Subject(s)
Acute Kidney Injury , COVID-19 , Acute Kidney Injury/diagnosis , Acute Kidney Injury/epidemiology , Acute Kidney Injury/therapy , Adult , Aged , COVID-19/therapy , Dextrans , Female , Humans , Male , Middle Aged , Mitomycin , ROC Curve , Renal Replacement Therapy/adverse effects , Retrospective Studies , Risk Factors
9.
BMC Nephrol ; 23(1): 308, 2022 09 08.
Article in English | MEDLINE | ID: covidwho-2009365

ABSTRACT

BACKGROUND: Acute kidney injury (AKI) was common in the first two waves of the SARS-COV-2 pandemic in critically ill patients. A high percentage of these patients required renal replacement therapy and died in the hospital. METHODS: The present study examines the clinical presentation, laboratory parameters and therapeutic interventions in critically ill patients with AKI admitted to the ICU in two centres, one each in India and Pakistan. Patient and outcome details of all critically ill COVID 19 patients admitted to the ICU requiring renal replacement therapy were collected. Data was analysed to detect patient variables associated with mortality. RESULTS: A total of 1,714 critically ill patients were admitted to the ICUs of the two centres. Of these 393 (22.9%) had severe acute kidney injury (AKIN stage 3) requiring dialysis. Of them, 60.5% were men and the mean (± SD) age was 58.78 (± 14.4) years. At the time of initiation of dialysis, 346 patients (88%) were oligo-anuric. The most frequent dialysis modality in these patients was intermittent hemodialysis (48.1%) followed by slow low efficiency dialysis (44.5%). Two hundred and six (52.4%) patients died. The mortality was higher among the Indian cohort (68.1%) than the Pakistani cohort (43.4%). Older age (age > 50 years), low serum albumin altered sensorium, need for slower forms of renal replacement therapy and ventilatory support were independently associated with mortality. CONCLUSION: There was a very high mortality in patients with COVID-19 associated AKI undergoing RRT in the ICUs in this cohort from the Indian sub-continent.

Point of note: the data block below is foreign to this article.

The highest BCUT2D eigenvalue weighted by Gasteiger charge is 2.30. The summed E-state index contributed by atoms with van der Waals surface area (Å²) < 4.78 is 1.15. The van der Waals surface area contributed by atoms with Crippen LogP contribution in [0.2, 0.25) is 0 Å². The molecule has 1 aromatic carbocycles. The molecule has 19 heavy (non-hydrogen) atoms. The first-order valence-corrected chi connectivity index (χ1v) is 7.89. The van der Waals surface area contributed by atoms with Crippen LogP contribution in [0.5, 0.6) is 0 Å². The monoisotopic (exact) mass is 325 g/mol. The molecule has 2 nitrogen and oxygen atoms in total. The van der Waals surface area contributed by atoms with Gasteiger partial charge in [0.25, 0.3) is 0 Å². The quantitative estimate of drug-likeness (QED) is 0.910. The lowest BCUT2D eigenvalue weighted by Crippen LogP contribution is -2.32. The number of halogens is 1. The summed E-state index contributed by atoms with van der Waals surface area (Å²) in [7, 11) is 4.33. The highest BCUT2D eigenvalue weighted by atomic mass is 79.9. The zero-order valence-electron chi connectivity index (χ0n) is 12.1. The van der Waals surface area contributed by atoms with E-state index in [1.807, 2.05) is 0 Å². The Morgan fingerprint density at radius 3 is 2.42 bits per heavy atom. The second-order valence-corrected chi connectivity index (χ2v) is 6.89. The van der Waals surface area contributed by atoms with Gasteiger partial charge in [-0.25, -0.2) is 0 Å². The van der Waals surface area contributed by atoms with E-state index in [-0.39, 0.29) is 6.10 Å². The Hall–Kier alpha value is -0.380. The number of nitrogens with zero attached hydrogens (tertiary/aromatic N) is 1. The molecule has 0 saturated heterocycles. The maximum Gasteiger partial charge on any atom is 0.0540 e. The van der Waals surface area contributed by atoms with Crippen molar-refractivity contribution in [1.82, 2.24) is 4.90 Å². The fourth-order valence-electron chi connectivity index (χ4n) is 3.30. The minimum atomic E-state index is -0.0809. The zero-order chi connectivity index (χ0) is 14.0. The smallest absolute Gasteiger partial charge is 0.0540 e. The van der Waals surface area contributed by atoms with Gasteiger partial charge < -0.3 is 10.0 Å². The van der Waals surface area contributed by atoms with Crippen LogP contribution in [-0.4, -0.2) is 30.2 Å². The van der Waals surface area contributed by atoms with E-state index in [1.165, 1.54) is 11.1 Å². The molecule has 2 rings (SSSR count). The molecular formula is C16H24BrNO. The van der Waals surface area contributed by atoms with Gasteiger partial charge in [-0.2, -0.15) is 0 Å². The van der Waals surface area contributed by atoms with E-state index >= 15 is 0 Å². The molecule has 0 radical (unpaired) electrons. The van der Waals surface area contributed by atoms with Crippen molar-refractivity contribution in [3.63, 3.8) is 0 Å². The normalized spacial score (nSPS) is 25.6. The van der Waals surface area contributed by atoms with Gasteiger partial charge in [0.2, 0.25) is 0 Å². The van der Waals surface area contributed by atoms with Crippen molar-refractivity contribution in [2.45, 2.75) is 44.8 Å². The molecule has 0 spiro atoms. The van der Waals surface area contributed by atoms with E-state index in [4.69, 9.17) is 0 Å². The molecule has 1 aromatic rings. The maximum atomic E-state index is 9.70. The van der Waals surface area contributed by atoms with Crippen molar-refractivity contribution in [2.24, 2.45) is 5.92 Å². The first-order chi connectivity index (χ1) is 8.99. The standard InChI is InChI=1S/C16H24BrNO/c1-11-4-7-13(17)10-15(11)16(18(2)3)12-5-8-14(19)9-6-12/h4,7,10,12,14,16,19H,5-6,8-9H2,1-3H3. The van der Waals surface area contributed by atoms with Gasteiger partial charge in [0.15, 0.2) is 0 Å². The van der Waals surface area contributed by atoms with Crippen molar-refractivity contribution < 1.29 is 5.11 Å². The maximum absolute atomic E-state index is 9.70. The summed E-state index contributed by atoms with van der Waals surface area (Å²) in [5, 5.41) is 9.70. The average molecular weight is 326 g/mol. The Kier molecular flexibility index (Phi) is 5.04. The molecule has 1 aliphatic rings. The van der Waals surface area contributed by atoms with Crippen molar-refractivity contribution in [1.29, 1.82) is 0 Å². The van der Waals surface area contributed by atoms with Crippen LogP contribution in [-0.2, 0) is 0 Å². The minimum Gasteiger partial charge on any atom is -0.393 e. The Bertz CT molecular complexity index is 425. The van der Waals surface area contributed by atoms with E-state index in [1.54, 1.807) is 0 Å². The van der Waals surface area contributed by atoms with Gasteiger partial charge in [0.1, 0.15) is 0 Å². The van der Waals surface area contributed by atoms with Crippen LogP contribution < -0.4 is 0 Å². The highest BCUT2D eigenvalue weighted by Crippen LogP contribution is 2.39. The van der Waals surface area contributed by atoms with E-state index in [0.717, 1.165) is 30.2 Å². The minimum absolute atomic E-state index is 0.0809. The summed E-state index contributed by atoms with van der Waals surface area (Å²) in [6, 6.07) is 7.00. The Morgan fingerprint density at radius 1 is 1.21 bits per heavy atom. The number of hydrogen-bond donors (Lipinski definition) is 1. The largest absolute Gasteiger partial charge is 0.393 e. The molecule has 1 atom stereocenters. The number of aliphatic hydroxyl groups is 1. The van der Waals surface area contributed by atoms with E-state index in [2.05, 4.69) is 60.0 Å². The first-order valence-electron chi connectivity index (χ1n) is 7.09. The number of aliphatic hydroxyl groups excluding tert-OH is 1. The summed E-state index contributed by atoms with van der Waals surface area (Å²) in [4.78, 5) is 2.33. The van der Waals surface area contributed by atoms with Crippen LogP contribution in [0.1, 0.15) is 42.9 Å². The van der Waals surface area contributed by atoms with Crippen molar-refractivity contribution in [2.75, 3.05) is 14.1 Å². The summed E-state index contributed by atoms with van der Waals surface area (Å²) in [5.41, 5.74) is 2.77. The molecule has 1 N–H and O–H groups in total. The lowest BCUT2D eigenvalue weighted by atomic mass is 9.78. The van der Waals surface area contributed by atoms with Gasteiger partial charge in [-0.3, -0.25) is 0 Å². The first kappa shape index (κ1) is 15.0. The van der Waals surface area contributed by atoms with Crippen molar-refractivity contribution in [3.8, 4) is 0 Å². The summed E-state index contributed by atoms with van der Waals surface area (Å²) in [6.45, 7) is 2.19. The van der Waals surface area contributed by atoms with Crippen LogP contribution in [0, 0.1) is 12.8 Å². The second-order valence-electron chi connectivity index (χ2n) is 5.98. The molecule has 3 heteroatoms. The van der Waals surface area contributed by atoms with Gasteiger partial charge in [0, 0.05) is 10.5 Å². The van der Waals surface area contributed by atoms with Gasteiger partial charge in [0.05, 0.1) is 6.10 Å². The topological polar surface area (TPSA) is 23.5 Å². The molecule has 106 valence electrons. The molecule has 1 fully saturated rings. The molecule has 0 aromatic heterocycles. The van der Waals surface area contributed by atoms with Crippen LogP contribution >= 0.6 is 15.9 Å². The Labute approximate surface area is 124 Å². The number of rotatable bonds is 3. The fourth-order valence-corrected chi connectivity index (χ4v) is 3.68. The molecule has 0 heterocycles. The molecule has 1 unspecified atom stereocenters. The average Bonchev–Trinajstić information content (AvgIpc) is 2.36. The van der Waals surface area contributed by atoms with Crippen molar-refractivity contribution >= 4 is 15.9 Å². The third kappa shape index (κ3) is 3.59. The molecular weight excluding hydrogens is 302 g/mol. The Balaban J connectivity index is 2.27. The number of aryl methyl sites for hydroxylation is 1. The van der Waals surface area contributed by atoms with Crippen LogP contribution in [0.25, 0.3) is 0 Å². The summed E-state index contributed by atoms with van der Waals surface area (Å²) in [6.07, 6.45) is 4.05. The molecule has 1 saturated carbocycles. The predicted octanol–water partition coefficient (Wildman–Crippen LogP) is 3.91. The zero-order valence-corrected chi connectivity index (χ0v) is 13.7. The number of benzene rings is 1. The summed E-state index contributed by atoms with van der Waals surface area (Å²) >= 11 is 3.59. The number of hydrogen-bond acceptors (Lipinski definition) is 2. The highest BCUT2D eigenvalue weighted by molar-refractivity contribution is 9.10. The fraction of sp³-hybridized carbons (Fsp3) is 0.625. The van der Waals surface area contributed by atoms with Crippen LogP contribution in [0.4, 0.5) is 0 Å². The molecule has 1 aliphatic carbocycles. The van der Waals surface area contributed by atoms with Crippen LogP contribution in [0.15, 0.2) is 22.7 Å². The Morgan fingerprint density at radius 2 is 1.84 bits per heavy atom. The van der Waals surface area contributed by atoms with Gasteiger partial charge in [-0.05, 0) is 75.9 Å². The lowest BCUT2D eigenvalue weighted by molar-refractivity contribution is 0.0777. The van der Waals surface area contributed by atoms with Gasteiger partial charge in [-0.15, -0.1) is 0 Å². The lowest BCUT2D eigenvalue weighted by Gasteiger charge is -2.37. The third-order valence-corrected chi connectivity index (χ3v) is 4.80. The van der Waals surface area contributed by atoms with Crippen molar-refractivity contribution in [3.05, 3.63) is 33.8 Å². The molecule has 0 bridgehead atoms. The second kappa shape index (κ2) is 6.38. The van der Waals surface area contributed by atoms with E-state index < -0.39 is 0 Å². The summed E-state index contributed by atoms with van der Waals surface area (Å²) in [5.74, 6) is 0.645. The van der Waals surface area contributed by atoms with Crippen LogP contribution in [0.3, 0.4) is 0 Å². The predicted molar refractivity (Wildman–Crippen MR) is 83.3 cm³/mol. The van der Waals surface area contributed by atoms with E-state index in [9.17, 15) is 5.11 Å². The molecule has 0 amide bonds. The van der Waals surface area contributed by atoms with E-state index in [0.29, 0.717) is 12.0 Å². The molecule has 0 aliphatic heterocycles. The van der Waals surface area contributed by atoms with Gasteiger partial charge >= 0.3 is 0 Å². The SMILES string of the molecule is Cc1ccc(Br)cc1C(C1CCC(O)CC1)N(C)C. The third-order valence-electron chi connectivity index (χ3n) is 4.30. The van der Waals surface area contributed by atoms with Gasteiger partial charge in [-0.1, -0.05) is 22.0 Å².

Subject(s)
Acute Kidney Injury , COVID-19 , Acute Kidney Injury/diagnosis , Acute Kidney Injury/epidemiology , Acute Kidney Injury/therapy , Adult , Aged , COVID-19/therapy , Critical Illness/therapy , Female , Humans , Intensive Care Units , Male , Middle Aged , Pakistan/epidemiology , Renal Dialysis/adverse effects , Renal Replacement Therapy , Retrospective Studies , SARS-CoV-2
10.
Medicine (Baltimore) ; 101(35): e30423, 2022 Sep 02.
Article in English | MEDLINE | ID: covidwho-2008671

ABSTRACT

Coronavirus disease 2019 (COVID-19) in patients with severe impairment of kidney function is associated with high mortality. We evaluated the effect of high dependency renal unit (HDRU), with nephrologists as primary care physicians, as a quality improvement initiative for the management of these patients. This was a quasi-experimental observational study conducted at a tertiary care hospital in western India. Patients hospitalized for COVID-19 with pre-existing end-stage-renal-disease and those with severe AKI requiring dialysis (AKI-D) were included. For the first 2 months, these patients were cared for in medical wards designated for COVID-19, after which HDRU was set up for their management. With nephrologists as primary care providers, the 4 key components of care in HDRU included: care bundles focusing on key nephrology and COVID-19 related issues, checklist-based clinical monitoring, integration of multi-specialty care, and training of nurses and doctors. Primary outcome of the study was in-hospital mortality before and after institution of the HDRU care. Secondary outcomes were dialysis dependence in AKI-D and predictors of death. A total of 238 out of 4254 (5.59%) patients with COVID-19, admitted from 28th March to 30th September 2020, had severe renal impairment (116 AKI-D and 122 end-stage-renal-disease). 145 (62%) had severe COVID-19. From 28th May to 31st August 2020, these patients were managed in HDRU. Kaplan-Meier analysis showed significant improvement in survival during HDRU care [19 of 52 (36.5%) in pre-HDRU versus 35 of 160 (21.9%) in HDRU died, P ≤ .01]. 44 (67.7%) AKI-D survivors were dialysis dependent at discharge. Breathlessness and altered mental status at presentation, development of shock during hospital stay, and leukocytosis predicted mortality. HDRU managed by nephrologists is a feasible and potentially effective approach to improve the outcomes of patients with COVID-19 and severe renal impairment.